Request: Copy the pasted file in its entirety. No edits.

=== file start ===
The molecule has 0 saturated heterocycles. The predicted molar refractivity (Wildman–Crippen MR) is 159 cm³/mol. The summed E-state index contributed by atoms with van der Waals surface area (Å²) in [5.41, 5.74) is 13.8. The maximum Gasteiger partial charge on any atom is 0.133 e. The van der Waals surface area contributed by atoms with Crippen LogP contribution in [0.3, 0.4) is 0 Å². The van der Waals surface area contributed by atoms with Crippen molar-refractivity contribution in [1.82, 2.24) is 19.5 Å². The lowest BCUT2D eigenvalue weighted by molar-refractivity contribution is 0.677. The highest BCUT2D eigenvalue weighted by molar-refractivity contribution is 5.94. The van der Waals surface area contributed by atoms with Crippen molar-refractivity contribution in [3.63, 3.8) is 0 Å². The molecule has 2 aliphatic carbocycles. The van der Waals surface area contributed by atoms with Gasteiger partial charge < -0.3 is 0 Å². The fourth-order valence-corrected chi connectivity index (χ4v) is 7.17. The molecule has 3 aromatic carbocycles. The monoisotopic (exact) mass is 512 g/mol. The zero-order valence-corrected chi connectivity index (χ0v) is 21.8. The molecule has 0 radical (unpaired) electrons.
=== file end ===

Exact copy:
The molecule has 0 saturated heterocycles. The predicted molar refractivity (Wildman–Crippen MR) is 159 cm³/mol. The summed E-state index contributed by atoms with van der Waals surface area (Å²) in [5.41, 5.74) is 13.8. The maximum Gasteiger partial charge on any atom is 0.133 e. The van der Waals surface area contributed by atoms with Crippen LogP contribution in [0.3, 0.4) is 0 Å². The van der Waals surface area contributed by atoms with Crippen molar-refractivity contribution in [1.82, 2.24) is 19.5 Å². The lowest BCUT2D eigenvalue weighted by molar-refractivity contribution is 0.677. The highest BCUT2D eigenvalue weighted by molar-refractivity contribution is 5.94. The van der Waals surface area contributed by atoms with Crippen molar-refractivity contribution in [3.63, 3.8) is 0 Å². The molecule has 2 aliphatic carbocycles. The van der Waals surface area contributed by atoms with Gasteiger partial charge < -0.3 is 0 Å². The fourth-order valence-corrected chi connectivity index (χ4v) is 7.17. The molecule has 3 aromatic carbocycles. The monoisotopic (exact) mass is 512 g/mol. The zero-order valence-corrected chi connectivity index (χ0v) is 21.8. The molecule has 0 radical (unpaired) electrons.